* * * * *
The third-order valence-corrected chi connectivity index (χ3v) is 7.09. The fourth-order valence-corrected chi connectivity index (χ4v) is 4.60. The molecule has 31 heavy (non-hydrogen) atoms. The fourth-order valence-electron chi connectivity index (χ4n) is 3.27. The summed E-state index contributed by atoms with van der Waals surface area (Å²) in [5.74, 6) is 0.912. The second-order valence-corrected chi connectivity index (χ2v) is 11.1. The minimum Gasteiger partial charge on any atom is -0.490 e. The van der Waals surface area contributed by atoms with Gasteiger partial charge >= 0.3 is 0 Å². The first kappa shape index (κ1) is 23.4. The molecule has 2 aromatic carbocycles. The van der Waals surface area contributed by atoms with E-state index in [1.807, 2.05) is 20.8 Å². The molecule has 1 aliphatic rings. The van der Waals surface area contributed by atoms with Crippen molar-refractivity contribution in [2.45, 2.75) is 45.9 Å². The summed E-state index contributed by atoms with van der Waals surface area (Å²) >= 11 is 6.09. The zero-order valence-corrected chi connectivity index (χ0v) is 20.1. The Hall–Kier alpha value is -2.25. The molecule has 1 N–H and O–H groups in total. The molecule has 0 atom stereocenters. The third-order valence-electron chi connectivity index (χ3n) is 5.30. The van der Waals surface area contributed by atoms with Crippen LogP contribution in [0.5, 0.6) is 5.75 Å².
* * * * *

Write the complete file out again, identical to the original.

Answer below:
The third-order valence-corrected chi connectivity index (χ3v) is 7.09. The fourth-order valence-corrected chi connectivity index (χ4v) is 4.60. The molecule has 31 heavy (non-hydrogen) atoms. The fourth-order valence-electron chi connectivity index (χ4n) is 3.27. The summed E-state index contributed by atoms with van der Waals surface area (Å²) in [5.74, 6) is 0.912. The second-order valence-corrected chi connectivity index (χ2v) is 11.1. The minimum Gasteiger partial charge on any atom is -0.490 e. The van der Waals surface area contributed by atoms with Gasteiger partial charge >= 0.3 is 0 Å². The first kappa shape index (κ1) is 23.4. The molecule has 2 aromatic carbocycles. The van der Waals surface area contributed by atoms with E-state index in [1.807, 2.05) is 20.8 Å². The molecule has 1 aliphatic rings. The van der Waals surface area contributed by atoms with Crippen molar-refractivity contribution in [2.45, 2.75) is 45.9 Å². The summed E-state index contributed by atoms with van der Waals surface area (Å²) >= 11 is 6.09. The zero-order valence-corrected chi connectivity index (χ0v) is 20.1. The Hall–Kier alpha value is -2.25. The molecule has 1 N–H and O–H groups in total. The molecule has 0 atom stereocenters. The third-order valence-electron chi connectivity index (χ3n) is 5.30. The van der Waals surface area contributed by atoms with Crippen LogP contribution in [0.5, 0.6) is 5.75 Å².